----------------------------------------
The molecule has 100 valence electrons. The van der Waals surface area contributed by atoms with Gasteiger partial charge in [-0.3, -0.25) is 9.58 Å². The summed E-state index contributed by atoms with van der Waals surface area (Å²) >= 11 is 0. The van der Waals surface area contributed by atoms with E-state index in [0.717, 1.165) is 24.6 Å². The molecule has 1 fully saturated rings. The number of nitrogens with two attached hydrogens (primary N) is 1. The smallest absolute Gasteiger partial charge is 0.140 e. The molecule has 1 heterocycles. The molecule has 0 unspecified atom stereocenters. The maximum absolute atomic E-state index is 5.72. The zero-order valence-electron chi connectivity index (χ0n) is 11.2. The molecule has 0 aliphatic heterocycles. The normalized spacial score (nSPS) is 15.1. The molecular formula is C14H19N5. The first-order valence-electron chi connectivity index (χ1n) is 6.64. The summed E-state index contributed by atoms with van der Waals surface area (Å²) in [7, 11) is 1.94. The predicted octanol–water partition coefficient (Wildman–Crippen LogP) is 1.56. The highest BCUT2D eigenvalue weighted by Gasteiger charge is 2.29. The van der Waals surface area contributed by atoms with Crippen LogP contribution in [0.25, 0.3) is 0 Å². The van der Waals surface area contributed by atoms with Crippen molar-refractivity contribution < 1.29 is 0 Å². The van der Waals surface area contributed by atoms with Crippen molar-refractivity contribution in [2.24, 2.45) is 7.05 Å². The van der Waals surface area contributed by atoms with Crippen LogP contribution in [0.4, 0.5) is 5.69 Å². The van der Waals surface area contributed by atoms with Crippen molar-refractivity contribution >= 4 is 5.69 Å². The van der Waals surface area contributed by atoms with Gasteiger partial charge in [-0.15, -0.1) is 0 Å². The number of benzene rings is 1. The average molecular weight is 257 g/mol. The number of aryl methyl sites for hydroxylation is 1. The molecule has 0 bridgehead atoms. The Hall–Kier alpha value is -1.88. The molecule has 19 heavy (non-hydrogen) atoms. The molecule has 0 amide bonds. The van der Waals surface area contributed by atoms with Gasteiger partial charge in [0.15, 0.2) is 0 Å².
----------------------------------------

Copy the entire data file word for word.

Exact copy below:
The molecule has 100 valence electrons. The van der Waals surface area contributed by atoms with Gasteiger partial charge in [-0.3, -0.25) is 9.58 Å². The summed E-state index contributed by atoms with van der Waals surface area (Å²) >= 11 is 0. The van der Waals surface area contributed by atoms with E-state index in [0.717, 1.165) is 24.6 Å². The molecule has 1 fully saturated rings. The number of nitrogens with two attached hydrogens (primary N) is 1. The smallest absolute Gasteiger partial charge is 0.140 e. The molecule has 1 heterocycles. The molecule has 0 unspecified atom stereocenters. The maximum absolute atomic E-state index is 5.72. The zero-order valence-electron chi connectivity index (χ0n) is 11.2. The molecule has 0 aliphatic heterocycles. The normalized spacial score (nSPS) is 15.1. The molecular formula is C14H19N5. The first-order valence-electron chi connectivity index (χ1n) is 6.64. The summed E-state index contributed by atoms with van der Waals surface area (Å²) in [7, 11) is 1.94. The predicted octanol–water partition coefficient (Wildman–Crippen LogP) is 1.56. The highest BCUT2D eigenvalue weighted by Gasteiger charge is 2.29. The van der Waals surface area contributed by atoms with Crippen LogP contribution in [0.25, 0.3) is 0 Å². The van der Waals surface area contributed by atoms with Crippen molar-refractivity contribution < 1.29 is 0 Å². The van der Waals surface area contributed by atoms with Crippen molar-refractivity contribution in [2.24, 2.45) is 7.05 Å². The van der Waals surface area contributed by atoms with Crippen LogP contribution in [0.4, 0.5) is 5.69 Å². The van der Waals surface area contributed by atoms with Crippen molar-refractivity contribution >= 4 is 5.69 Å². The van der Waals surface area contributed by atoms with Gasteiger partial charge in [-0.15, -0.1) is 0 Å². The number of benzene rings is 1. The average molecular weight is 257 g/mol. The number of aryl methyl sites for hydroxylation is 1. The molecule has 0 bridgehead atoms. The Hall–Kier alpha value is -1.88. The molecule has 19 heavy (non-hydrogen) atoms. The molecule has 0 amide bonds. The van der Waals surface area contributed by atoms with Gasteiger partial charge in [0.15, 0.2) is 0 Å².